Researchers analyze “rock dissolving” method of geoengineering
The benefits and side effects of dissolving particles in our ocean’s surfaces to increase the marine uptake of carbon dioxide, and therefore reduce the excess amount of it in the atmosphere, have been analyzed in a new study.
The study, published in Environmental Research Letters, assesses the impact of dissolving the naturally occurring mineral olivine and calculates how effective this approach would be in reducing atmospheric carbon dioxide.
The researchers, from the Alfred Wegener Institute for Polar and Marine Research in Bremerhaven, Germany, calculate that if three gigatons of olivine were deposited into the oceans each year, it could compensate for only around 9% of present -day anthropogenic carbon dioxide emissions.
This long-discussed ‘quick fix’ method of geoengineering is not without environmental drawbacks; the particles would have to be ground down to very small sizes (around one micrometer) in order to be effective. The grinding process would consume energy and therefore emit varying amounts of carbon dioxide depending on the sort of power plants used to provide the energy.
Lead author of the study Peter Köhler says, “Our literature-based estimates on the energy costs of grinding olivine to such a small size suggest that with present-day technology, around 30% of the carbon dioxide taken out of the atmosphere and absorbed by the oceans would be re-emitted by the grinding process.”
The researchers used a computer model to assess the impact of six different olivine dissolution scenarios. Olivine is an abundant magnesium-silicate found beneath the Earth’s surface that weathers quickly when exposed to water and air—in its natural environment it is dissolved by carbonic acid which is formed from carbon dioxide out of the atmosphere and rain water.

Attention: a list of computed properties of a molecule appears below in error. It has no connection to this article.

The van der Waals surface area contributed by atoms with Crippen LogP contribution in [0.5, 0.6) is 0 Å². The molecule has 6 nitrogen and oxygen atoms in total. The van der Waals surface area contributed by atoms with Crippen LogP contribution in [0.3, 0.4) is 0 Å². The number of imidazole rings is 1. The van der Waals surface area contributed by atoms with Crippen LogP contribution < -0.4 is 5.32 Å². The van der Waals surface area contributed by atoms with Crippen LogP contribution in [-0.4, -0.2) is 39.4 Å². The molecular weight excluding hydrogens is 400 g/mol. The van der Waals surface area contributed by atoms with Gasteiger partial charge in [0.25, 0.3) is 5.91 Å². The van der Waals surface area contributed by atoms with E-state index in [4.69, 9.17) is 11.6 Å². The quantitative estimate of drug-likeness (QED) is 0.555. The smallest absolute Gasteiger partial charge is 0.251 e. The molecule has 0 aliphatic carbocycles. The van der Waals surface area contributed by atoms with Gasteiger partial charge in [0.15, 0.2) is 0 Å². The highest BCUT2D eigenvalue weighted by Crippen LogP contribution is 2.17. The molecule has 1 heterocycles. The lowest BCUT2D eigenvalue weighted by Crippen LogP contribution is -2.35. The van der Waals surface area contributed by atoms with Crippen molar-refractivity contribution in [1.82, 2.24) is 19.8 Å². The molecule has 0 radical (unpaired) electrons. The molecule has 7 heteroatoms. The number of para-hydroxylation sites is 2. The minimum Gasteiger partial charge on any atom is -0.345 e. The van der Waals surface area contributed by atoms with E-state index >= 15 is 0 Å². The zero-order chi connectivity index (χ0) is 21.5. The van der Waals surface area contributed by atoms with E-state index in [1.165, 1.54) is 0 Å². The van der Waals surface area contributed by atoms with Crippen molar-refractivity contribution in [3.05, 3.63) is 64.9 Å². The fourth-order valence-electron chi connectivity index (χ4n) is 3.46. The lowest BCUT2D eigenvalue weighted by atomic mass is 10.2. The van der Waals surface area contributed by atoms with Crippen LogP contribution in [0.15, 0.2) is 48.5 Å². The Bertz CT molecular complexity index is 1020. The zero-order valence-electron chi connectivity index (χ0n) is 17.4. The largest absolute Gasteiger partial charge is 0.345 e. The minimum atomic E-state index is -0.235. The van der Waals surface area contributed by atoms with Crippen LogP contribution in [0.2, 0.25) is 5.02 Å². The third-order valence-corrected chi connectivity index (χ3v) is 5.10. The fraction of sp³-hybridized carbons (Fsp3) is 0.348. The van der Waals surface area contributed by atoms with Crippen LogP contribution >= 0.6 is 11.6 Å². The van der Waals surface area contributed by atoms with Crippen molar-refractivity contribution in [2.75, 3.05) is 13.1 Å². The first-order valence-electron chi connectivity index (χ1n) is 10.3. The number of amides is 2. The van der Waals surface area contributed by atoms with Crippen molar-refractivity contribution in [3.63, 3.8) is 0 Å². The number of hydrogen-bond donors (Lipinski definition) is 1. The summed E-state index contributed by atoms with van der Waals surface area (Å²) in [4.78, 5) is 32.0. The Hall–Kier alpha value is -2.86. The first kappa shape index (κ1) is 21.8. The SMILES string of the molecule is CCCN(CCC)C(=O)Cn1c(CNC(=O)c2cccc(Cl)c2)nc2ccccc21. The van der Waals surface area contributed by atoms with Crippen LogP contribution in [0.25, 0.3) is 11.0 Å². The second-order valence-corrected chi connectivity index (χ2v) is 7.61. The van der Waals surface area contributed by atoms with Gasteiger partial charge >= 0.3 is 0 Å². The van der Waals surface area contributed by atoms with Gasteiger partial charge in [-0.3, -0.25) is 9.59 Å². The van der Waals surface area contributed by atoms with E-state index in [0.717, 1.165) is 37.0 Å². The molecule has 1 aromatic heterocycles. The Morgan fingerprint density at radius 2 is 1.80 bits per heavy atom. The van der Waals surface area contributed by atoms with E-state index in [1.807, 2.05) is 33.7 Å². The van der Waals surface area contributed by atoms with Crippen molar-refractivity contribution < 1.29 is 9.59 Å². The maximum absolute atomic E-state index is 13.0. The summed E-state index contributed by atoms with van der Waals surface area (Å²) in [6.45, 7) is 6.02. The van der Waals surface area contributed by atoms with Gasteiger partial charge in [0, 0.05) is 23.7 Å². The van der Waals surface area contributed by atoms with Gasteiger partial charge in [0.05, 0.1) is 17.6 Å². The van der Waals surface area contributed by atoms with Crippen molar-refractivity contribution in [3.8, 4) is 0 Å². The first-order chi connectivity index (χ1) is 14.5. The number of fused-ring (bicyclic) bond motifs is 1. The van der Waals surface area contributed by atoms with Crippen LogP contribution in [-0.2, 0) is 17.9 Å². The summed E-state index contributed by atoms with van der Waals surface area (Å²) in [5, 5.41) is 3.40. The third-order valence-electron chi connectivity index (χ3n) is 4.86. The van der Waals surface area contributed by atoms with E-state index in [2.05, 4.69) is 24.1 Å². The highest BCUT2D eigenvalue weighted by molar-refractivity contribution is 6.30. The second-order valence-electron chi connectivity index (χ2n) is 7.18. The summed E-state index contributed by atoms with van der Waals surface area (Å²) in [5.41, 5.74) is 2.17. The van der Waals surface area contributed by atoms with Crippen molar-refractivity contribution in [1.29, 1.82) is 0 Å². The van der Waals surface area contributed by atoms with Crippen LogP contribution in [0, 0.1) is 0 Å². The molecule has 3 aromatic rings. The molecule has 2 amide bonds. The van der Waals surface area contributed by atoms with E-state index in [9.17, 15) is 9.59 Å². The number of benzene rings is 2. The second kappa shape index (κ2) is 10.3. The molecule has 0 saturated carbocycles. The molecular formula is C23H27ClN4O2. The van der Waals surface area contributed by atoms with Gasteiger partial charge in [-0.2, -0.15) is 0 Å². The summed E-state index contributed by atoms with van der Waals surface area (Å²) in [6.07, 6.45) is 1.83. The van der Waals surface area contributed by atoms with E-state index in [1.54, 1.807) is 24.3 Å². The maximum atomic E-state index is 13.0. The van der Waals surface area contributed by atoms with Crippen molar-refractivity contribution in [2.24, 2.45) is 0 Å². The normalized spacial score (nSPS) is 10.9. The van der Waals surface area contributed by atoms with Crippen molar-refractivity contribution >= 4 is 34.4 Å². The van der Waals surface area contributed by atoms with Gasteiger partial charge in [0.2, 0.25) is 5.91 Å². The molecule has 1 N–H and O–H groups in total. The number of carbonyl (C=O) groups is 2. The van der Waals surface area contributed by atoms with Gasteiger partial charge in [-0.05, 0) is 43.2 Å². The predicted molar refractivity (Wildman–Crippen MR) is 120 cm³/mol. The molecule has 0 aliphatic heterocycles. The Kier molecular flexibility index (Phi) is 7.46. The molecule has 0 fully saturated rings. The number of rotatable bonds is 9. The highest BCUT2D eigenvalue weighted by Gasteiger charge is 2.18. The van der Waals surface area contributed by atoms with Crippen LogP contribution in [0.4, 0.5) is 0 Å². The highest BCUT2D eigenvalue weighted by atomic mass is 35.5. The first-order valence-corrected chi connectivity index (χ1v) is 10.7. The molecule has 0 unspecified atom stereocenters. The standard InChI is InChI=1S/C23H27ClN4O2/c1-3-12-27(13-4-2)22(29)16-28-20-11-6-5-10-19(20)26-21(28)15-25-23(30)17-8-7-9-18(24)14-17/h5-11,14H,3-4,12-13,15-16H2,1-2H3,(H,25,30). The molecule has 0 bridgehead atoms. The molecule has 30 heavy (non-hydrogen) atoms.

If olivine is distributed onto the ocean’s surface, it begins to dissolve and subsequently increases the alkalinity of the water. This raises the uptake capacity of the ocean for carbon dioxide, which is taken up via gas exchange from the atmosphere.
According to the study, 92% of the carbon dioxide taken up by the oceans would be caused by changes in the chemical make-up of the water, while the remaining uptake would be down to changes in marine life through a process known as ocean fertilisation.
Ocean fertilization involves providing phytoplankton with essential nutrients to encourage its growth. The increased numbers of phytoplankton use carbon dioxide to grow, and then when it dies it sinks to the ocean floor taking the carbon dioxide with it.
“In our study we only examined the effects of silicate in olivine. Silicate is a limiting nutrient for diatoms—a specific class of phytoplankton. We simulated with our model that the added input of silicate would shift the species composition within phytoplankton towards diatoms.
“It is likely that iron and other trace metals will also impact marine life if olivine is used on a large scale. Therefore, this approach can also be considered as an ocean fertilisation experiment and these impacts should be taken into consideration when assessing the pros and cons of olivine dissolution,” continues Köhler.
The researchers also investigated whether the deposition of olivine could counteract the problem of ocean acidification, which continues to have a profound effect on marine life. They calculate that about 40 gigatons of olivine would need to be dissolved annually to fully counteract today’s anthropogenic carbon dioxide emissions.
“If this method of geoengineering was deployed, we would need an industry the size of the present day coal industry to obtain the necessary amounts of olivine. To distribute this, we estimate that 100 dedicated large ships with a commitment to distribute one gigaton of olivine per year would be needed.
“Taking all our conclusions together—mainly the energy costs of the processing line and the projected potential impact on marine biology—we assess this approach as rather inefficient. It certainly is not a simple solution against the global warming problem.” says Köhler.
Source: Institute of Physics